The assessment also incorrectly assumes that the col- j lapse of the Soviet threat leaves only lesser contingen- , cies and that current conventional forces and appropri- i ate segments of our nuclear deterrence—built in response ; to the now-defunct Soviet threat—can be deleted with-
quate, standing, conventional, forward-deployed force.
The Army divisions. Air Force wings, and naval forces deployed worldwide are not a counterforce as much as a demonstration of U.S. will. These forces provide a sustainable crisis response and were a deterrent “trip wire” to ensure that the Soviets would not try to call our bluff by staging repeated below-nuclear-threshold, conventional
out increased risk. This ignores the realities of Cold War force structure.
In fact, U.S. conventional forces—even when bolstered by those of our allies and with sufficient warning— were only marginally adequate to counter a determined Soviet thrust in Europe. Our strategic planners realized early that the investment required to match conventional European Soviet force ratios was far too costly. They realized, too, that conventional opposition to Soviet aggression would incur casualties at a rate that rapidly would tax our ability to field replacement forces. Therefore, a policy of containment, bolstered by nuclear deterrence, was developed. This later translated into a policy of gradual response to Soviet aggression. Initial response would be conventional, but it rapidly could lead to nuclear exchange if necessary. As costly as this strategy was, it proved far less costly than the maintenance of an ade-
incursions. Continental U.S. forces provided the rotation base to support forward-deployed forces and were the base force upon which the United States would rely to defend against a global conflict while the nation shifted to a war economy. Therefore, U.S. force structure—while tailored for the Soviet threat—was and is sized more in reflection of the global scope of U.S. engagement and the ensuing operational tempo required by a global response capability than in reflection of the forces required to meet Soviet aggression head on.
It is unlikely that the United States, if it is to remain globally engaged, will be able to reduce force structure significantly in the near future. The threat may have changed, but the threat equation has not. The vacuum created by the demise of the Soviet Union rapidly is being filled. In the bipolar world, countries nominally exercised their will in the shadow of superpower interests, and the likelihood of direct conflict as a result of these actions was minimal. In the absence of concern for superpower sensitivities, however, the chances for conflict may well increase. The actions of Iraq demonstrably, if not conclusively, support this.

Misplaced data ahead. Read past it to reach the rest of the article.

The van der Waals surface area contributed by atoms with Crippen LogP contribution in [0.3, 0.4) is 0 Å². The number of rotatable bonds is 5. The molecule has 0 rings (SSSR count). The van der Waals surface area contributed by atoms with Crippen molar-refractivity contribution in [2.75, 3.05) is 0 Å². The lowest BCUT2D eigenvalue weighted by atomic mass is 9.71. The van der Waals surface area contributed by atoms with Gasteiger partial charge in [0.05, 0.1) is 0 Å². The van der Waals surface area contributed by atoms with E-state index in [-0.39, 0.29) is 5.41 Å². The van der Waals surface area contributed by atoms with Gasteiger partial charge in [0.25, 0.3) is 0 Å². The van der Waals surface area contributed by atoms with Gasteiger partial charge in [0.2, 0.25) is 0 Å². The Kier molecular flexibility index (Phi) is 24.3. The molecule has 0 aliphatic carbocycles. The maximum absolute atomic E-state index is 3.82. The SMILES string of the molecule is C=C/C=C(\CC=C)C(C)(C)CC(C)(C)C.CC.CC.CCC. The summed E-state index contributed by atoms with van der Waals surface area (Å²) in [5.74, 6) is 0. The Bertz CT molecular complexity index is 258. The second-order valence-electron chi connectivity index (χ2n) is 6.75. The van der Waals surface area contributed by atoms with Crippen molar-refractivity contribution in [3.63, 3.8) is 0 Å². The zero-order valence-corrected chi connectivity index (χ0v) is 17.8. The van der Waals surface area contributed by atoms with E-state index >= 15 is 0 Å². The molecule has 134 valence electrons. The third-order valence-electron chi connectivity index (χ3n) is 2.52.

In addition, the chance that more than one adversary will challenge U.S. interests increases. U.S. responses will increase accordingly, few of which will justify or lend themselves to resolution by surgical strike. Where U.S. interests dictate, the need will arise for forces to serve in a humanitarian capacity, as in Somalia; in a peacekeeping capacity, as in the Persian Gulf, Turkey, or the Balkans; or in a combatant capacity, as in Iraq. It is not at all clear that the forces committed to one “lesser-in- cluded” operation will be available for “major” operations. Nor is it certain that the resources consumed in “lesser” operations will be replenished in time to support subsequent or concurrent “major” operations.
Future forces will rely on conventional weapons, which—by virtue of their finite destructive power, lim-
ited deterrent capacity, and nature of employment—require more capital investment and more manpower than the same strategic deterrent capability resident in forces backed by a credible nuclear trump card. As many—if not more—forces than currently are fielded therefore will be needed to meet future taskings. They will be manpower intensive, and, because manpower outlays constitute the largest portion of defense outlays, they will be extremely costly. Manpower also incurs a long-term obligation for the government; a 17-year-old career enlistee can be expected to draw active duty and retired pay and allowances for himself and his family for more than 60 years. Even noncareer servicemen earn veterans’ benefits.
The anticipated manpower savings most analysts expect also neglect to account for adequate forces to provide a rotational base. The Desert Storm coalition would have had difficulty sustaining deployed force levels had the confrontation gone on for more than the six months it did. Even now, gaps are being projected in our ability to maintain uninterrupted presence in existing trouble spots and meet existing commitments without violating personnel and operational tempo goals.